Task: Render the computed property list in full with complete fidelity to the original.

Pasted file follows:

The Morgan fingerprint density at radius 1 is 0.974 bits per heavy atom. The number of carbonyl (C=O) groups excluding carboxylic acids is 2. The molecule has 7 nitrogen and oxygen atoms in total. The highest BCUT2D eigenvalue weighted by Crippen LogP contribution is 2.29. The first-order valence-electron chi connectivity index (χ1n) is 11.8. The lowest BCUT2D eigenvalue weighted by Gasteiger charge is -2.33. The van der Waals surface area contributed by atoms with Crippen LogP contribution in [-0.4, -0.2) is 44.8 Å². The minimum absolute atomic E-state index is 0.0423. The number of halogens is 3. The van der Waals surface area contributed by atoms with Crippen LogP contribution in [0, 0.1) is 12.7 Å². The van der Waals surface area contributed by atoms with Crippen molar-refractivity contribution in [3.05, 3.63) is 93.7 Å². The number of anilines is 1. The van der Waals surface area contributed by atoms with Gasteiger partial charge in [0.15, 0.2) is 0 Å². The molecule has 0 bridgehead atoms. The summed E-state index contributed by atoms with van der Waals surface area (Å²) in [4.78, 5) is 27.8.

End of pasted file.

The Morgan fingerprint density at radius 1 is 0.974 bits per heavy atom. The number of carbonyl (C=O) groups excluding carboxylic acids is 2. The molecule has 7 nitrogen and oxygen atoms in total. The highest BCUT2D eigenvalue weighted by Crippen LogP contribution is 2.29. The first-order valence-electron chi connectivity index (χ1n) is 11.8. The lowest BCUT2D eigenvalue weighted by Gasteiger charge is -2.33. The van der Waals surface area contributed by atoms with Crippen LogP contribution in [-0.4, -0.2) is 44.8 Å². The minimum absolute atomic E-state index is 0.0423. The number of halogens is 3. The van der Waals surface area contributed by atoms with Crippen LogP contribution in [0, 0.1) is 12.7 Å². The van der Waals surface area contributed by atoms with Crippen molar-refractivity contribution in [3.05, 3.63) is 93.7 Å². The number of anilines is 1. The van der Waals surface area contributed by atoms with Gasteiger partial charge in [0.15, 0.2) is 0 Å². The molecule has 0 bridgehead atoms. The summed E-state index contributed by atoms with van der Waals surface area (Å²) in [4.78, 5) is 27.8.